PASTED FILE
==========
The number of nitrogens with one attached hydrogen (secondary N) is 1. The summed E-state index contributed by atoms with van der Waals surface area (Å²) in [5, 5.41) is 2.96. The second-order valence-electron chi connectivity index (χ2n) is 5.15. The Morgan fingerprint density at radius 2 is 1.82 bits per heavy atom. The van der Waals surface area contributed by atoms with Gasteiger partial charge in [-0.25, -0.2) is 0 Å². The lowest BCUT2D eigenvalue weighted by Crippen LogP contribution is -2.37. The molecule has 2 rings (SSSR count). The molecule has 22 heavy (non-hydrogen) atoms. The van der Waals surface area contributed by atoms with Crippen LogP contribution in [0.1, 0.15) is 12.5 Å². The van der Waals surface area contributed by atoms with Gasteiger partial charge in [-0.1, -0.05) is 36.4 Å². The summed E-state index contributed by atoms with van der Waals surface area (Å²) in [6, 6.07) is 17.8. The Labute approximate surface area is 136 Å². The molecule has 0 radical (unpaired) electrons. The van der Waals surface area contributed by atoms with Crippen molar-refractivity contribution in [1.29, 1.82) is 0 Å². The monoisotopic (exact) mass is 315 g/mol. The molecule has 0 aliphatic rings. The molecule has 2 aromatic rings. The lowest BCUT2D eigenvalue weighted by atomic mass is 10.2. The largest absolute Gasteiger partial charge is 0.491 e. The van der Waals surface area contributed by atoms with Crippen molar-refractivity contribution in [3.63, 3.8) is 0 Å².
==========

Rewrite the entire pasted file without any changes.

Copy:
The number of nitrogens with one attached hydrogen (secondary N) is 1. The summed E-state index contributed by atoms with van der Waals surface area (Å²) in [5, 5.41) is 2.96. The second-order valence-electron chi connectivity index (χ2n) is 5.15. The Morgan fingerprint density at radius 2 is 1.82 bits per heavy atom. The van der Waals surface area contributed by atoms with Gasteiger partial charge in [-0.25, -0.2) is 0 Å². The lowest BCUT2D eigenvalue weighted by Crippen LogP contribution is -2.37. The molecule has 2 rings (SSSR count). The molecule has 22 heavy (non-hydrogen) atoms. The van der Waals surface area contributed by atoms with Crippen LogP contribution in [0.1, 0.15) is 12.5 Å². The van der Waals surface area contributed by atoms with Gasteiger partial charge in [-0.1, -0.05) is 36.4 Å². The summed E-state index contributed by atoms with van der Waals surface area (Å²) in [6, 6.07) is 17.8. The Labute approximate surface area is 136 Å². The molecule has 0 radical (unpaired) electrons. The van der Waals surface area contributed by atoms with Crippen molar-refractivity contribution in [1.29, 1.82) is 0 Å². The monoisotopic (exact) mass is 315 g/mol. The molecule has 0 aliphatic rings. The molecule has 2 aromatic rings. The lowest BCUT2D eigenvalue weighted by atomic mass is 10.2. The largest absolute Gasteiger partial charge is 0.491 e. The van der Waals surface area contributed by atoms with Crippen molar-refractivity contribution in [3.63, 3.8) is 0 Å².